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Rotational motion and torque

  1. Jul 25, 2014 #1
    ImageUploadedByPhysics Forums1406347041.423667.jpg


    The question is the first part of Question 63. It is required to make a proof. What I was trying to do is to build a equation with Torque= Moment of Inertia * angular acceleration. But when it was simplified to 3g cos(sita)= r* dw/dt, it seems not easy to solve it, since both of sita and dw/dt are not constant. What can I do next?
     
  2. jcsd
  3. Jul 26, 2014 #2

    ehild

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    How did you get your equation? It is not correct.

    You have to prove that the vertical component of the acceleration of the end of the rod is greater than the acceleration of the ball.


    ehild
     
  4. Jul 26, 2014 #3
    Let Wr cos(sita)=1/3 mr^2* dw/dt.
    Simplify it then get:

    3g*cos(sita)=r*dw/dt
     
  5. Jul 26, 2014 #4

    Could you suggest a way to solving the problem? I don't have a standard answer key and I don't know where I got wrong. I have published my method above
     
  6. Jul 26, 2014 #5

    ehild

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    What is W?

    ehild
     
  7. Jul 26, 2014 #6

    ehild

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    The answer is written in the problem text. You do not need to solve the differential equation. As both the ball and the rod start from rest, you only need to show R what condition is the acceleration of the released ball smaller then the vertical acceleration of the end of the rod.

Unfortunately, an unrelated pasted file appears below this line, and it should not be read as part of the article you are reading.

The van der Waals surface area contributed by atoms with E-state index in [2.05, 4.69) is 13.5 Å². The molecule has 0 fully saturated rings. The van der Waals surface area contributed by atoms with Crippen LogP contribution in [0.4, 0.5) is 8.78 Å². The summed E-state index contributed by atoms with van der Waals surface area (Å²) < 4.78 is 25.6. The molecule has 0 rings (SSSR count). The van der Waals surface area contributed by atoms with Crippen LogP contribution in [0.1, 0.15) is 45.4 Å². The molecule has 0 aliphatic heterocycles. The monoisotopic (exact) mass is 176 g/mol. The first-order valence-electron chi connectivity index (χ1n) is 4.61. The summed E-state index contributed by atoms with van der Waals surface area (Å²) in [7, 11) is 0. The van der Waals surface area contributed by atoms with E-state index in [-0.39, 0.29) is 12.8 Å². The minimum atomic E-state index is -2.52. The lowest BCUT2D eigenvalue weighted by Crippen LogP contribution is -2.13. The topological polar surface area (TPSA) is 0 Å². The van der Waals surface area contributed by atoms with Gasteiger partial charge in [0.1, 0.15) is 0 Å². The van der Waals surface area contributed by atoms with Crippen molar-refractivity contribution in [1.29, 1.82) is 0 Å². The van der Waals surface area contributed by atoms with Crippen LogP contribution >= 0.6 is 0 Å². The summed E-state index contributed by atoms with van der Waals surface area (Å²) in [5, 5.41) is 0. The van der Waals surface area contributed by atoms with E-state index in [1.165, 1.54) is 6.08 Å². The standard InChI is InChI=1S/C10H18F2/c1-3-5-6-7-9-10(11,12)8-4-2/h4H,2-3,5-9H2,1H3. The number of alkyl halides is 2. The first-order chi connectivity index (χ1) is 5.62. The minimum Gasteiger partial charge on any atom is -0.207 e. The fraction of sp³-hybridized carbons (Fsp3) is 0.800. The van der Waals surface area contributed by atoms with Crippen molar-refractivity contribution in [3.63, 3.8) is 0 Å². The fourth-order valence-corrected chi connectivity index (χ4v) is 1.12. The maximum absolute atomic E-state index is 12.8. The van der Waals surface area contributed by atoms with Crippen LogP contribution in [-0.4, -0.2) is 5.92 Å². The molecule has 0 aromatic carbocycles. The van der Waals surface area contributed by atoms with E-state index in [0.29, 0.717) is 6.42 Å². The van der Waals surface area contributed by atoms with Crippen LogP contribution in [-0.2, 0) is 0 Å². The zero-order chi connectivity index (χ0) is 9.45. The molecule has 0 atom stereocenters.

First you need the correct expression for the torque.

    ehild
     
  8. Jul 27, 2014 #7

    weight
     
  9. Jul 27, 2014 #8



    Thank you a lot. I have solved. First my Torque equation is wrong. It should be 1/2 WL cos(sita) since the weight is exerted in the middle. Then it should be
    2/3*a(tangent)=g*cos(sita)
    2/3*cos(sita)*a(tangent)=g*cos^2(sita)
    cos(sita)*a(tangent)=a(vertical to ground)
    which should be at least equal g
    so
    2/3=cos^2(sita)
    sita=cos-1(squr(2/3))
     
  10. Jul 27, 2014 #9

    ehild

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    It is correct now.
    You can improve the formatting to hit the button "go advanced". On the right, you find Greek letters like θ (theta) or mathematical symbols like √ (square root) . Above you see the symbols x2 and x2: you can use x2 to write power (32=9) or inverse function θ=cos-1(2/3). x2 is used when indexing quantities. For example, when you write ∑xi=0. Explore!:smile:

    ehild
     
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